Tear Down This Quote

Friday, November 06, 2009


This week marks the 20th anniversary of the fall of the Berlin Wall. While President Ronald Reagan famously told Soviet leader Mikhail Gorbachev to "tear down this wall," another more mysterious quote attributed to Gorbachev would dominate the communist narrative of the fall of the Berlin Wall. WNYC reporter Brian Zumhagen tells the story and impact of both.

Comments [8]

Chris Gray from New Haven

O.K., let us go through it, again.

The Wall fell for lack of its Soviet sponsor. The Soviet Union, in my humble opinion, fell due to the fallout from the Chernobyl nuclear power plant containment meltdown and anything Mr. Reagan did or said and, in fact, the United States itself were irrelevant to that.

A similar scenario, in microcosm, played out in the final episodes of West Wing when Alan Alda's Senator character's Presidential campaign implodes when a nuclear plant, on which the character has been bullish, melts down in his home state. A similar scenario, in macrocosm, played out when the parents of the world discovered that Chinese manufacturers had poisoned their children with lead which quickly led to a near meltdown of the entire world financial order.

Forget sub-prime, remember the real breach of trust. When you poison everyone and their children, no one can stop the tsunami.

Nov. 13 2009 04:13 PM
Karen from Palo Alto

In response to the second comment posted above by Jessica Hejtmanek, I would like to suggest that the term "Velvet Revolution," which does indeed refer to the peaceful demonstrations which brought down communism in Prague in 1989, was most likely used in this piece for lack of a better term that would be understandable to an English-speaking audience unfamiliar with the word "Wende," a term to describe the fall of the wall as well as the the political protests leading up to it and the reunified Germany that followed. The author and the parties he interviews are no doubt familiar with "Wende" as the most accurate term but perhaps doubted that their audience members in the U.S. would be. As far as I know, other than "fall of the wall," there's no good way to describe the event. Perhaps we should all be more familiar with the Wende than we are.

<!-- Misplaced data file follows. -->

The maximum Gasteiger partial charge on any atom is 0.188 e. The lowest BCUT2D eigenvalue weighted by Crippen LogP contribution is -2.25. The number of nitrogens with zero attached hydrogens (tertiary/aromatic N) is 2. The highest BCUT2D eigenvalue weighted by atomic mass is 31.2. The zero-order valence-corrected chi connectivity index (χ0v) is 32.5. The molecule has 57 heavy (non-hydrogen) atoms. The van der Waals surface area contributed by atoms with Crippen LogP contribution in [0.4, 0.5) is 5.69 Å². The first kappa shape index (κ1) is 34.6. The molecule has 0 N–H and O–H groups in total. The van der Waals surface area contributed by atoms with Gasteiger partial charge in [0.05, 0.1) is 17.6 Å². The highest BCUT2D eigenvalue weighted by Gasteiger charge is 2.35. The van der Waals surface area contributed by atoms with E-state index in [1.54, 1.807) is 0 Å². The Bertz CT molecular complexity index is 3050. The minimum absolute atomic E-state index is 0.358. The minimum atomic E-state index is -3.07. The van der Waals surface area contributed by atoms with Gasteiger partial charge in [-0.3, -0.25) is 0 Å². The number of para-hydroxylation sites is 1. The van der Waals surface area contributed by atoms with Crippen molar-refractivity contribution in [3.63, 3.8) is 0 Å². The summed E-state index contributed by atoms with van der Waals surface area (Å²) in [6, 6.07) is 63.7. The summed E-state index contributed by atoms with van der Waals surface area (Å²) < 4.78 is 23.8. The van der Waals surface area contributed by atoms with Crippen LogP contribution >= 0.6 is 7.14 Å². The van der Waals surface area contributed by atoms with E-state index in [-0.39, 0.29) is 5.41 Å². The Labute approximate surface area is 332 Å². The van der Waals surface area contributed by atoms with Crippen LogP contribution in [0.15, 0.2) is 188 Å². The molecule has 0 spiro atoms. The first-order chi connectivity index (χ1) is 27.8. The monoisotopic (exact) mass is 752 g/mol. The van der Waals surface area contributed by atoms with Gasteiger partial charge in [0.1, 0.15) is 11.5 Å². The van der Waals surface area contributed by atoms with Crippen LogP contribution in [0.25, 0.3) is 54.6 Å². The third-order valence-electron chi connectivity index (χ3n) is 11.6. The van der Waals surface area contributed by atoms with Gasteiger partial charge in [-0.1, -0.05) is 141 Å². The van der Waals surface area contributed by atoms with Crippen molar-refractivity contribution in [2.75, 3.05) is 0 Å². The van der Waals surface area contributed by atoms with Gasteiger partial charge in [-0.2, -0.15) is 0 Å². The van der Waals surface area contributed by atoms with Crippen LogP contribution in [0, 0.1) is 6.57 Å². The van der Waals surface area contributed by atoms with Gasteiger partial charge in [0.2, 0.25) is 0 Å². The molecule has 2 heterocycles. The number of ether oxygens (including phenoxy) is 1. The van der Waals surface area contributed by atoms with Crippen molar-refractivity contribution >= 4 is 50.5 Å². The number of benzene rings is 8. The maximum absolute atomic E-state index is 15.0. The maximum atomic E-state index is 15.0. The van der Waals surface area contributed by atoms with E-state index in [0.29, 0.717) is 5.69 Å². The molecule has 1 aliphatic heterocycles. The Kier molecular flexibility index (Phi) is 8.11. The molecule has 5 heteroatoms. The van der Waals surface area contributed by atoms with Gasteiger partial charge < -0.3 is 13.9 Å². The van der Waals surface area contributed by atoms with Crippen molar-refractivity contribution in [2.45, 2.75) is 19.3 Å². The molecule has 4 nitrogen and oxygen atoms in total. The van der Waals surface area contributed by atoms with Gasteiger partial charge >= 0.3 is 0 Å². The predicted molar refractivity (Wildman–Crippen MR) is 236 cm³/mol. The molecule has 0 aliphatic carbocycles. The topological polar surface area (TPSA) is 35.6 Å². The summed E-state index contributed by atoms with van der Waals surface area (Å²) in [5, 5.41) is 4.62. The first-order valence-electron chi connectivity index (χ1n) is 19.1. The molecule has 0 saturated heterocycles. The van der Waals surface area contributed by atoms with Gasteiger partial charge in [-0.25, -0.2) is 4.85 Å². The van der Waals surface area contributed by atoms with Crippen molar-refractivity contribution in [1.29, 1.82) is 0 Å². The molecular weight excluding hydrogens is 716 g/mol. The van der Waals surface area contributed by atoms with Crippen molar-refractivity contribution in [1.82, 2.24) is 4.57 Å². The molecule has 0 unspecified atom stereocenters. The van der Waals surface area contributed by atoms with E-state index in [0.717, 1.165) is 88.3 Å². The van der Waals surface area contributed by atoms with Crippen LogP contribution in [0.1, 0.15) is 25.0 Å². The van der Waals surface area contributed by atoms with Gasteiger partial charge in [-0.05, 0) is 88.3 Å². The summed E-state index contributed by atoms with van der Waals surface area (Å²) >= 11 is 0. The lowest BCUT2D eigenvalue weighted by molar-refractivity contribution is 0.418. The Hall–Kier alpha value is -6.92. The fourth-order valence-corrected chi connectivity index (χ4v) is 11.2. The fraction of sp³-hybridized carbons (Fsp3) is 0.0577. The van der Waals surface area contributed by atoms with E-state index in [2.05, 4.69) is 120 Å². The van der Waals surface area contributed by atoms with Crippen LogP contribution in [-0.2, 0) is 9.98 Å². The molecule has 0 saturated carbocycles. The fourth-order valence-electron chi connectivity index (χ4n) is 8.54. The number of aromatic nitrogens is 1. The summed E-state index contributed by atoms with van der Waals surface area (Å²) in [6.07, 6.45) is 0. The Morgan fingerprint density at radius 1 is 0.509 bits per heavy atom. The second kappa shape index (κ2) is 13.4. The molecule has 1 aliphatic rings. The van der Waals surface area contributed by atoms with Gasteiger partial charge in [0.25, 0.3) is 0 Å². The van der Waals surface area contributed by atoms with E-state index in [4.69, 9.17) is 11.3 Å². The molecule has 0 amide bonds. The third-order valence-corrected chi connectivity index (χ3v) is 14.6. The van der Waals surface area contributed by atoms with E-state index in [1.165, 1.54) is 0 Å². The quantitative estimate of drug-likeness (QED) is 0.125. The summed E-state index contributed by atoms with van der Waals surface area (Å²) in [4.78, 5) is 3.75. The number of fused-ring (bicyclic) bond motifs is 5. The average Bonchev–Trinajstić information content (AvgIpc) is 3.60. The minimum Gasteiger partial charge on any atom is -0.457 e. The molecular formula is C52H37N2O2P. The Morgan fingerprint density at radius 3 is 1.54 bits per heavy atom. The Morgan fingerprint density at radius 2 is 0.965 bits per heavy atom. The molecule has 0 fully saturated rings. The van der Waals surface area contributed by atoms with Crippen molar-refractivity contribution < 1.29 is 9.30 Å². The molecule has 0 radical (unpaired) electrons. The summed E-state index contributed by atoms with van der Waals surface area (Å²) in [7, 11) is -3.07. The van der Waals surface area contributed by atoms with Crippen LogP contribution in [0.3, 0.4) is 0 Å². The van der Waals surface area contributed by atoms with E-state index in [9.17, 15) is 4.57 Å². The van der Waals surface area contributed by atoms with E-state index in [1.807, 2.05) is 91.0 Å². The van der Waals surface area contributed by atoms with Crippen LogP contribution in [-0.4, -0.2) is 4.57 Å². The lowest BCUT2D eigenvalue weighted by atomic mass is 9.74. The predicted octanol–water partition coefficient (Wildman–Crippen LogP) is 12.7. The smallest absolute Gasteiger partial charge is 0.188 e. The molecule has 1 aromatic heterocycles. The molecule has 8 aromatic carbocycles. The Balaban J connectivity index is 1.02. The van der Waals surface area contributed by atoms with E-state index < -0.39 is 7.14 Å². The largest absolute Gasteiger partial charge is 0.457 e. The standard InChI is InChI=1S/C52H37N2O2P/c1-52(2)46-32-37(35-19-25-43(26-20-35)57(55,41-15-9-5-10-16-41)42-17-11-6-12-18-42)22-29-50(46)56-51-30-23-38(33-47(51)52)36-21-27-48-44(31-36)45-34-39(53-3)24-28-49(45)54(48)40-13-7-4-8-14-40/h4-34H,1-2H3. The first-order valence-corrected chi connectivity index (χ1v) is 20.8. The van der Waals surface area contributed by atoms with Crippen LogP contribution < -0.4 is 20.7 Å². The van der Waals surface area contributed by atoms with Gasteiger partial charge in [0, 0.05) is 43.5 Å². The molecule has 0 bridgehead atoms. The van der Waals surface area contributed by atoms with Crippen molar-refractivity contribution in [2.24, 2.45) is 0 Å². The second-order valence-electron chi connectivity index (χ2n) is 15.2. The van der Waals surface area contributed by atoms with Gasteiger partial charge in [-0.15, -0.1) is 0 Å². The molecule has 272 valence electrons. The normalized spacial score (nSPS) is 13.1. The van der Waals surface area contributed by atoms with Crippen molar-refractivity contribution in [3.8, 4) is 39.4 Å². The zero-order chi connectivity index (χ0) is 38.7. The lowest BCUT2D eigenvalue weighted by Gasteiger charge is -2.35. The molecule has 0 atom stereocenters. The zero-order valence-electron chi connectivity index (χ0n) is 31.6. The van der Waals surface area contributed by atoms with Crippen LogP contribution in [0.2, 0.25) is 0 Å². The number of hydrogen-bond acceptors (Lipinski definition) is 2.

Nov. 12 2009 07:03 PM
Mark Richard from Columbus, Ohio

Reagan shouldn't be over-credited, but not under-credited, either. The conventional wisdom during the 1980s, as expressed in the big urban newpapers, in universities and think-tanks, and by leftish groups in Europe, was that (a) his arms buildup would only bring a like response from the USSR, when in fact the status-quo Soviets were thoroughly spooked by it, and (b) there would in the long run eventually have be some sort of 'convergence' and acceptance of the division of Europe by the West.

Events were more kind to Reagan's attitudes than to those of his opponents on the Left (as well as some on the Right). And the achievement of ending the Cold War wasn't just a function of the Reagan-Gorbachev nexus; people forget all the nuclear weapons destroyed under Bush and Yeltsin, a stupendous achievement given Soviet sensitivities about losing Great-Power status. If these things had been accomplished by Democratic administrations, liberal intellectuals would surely be claiming vindication for their approach to the Cold War. Those who cannot accept this remarkable and heartening lifting of the nuclear threat to the world can construct alternate narratives if they wish. Reagan deserves his share of grudging credit from conventional liberal intellectuals. If the Marxist Hobsbawn and The Guardian's Martin Walker, to cite two cases, can overcome their dislike of Reagan and bring themselves as honest historians to acknowledge that Reagan's strategy had a beneficial effect on the outcome of the Cold War, why can't most other 'progressives' do so?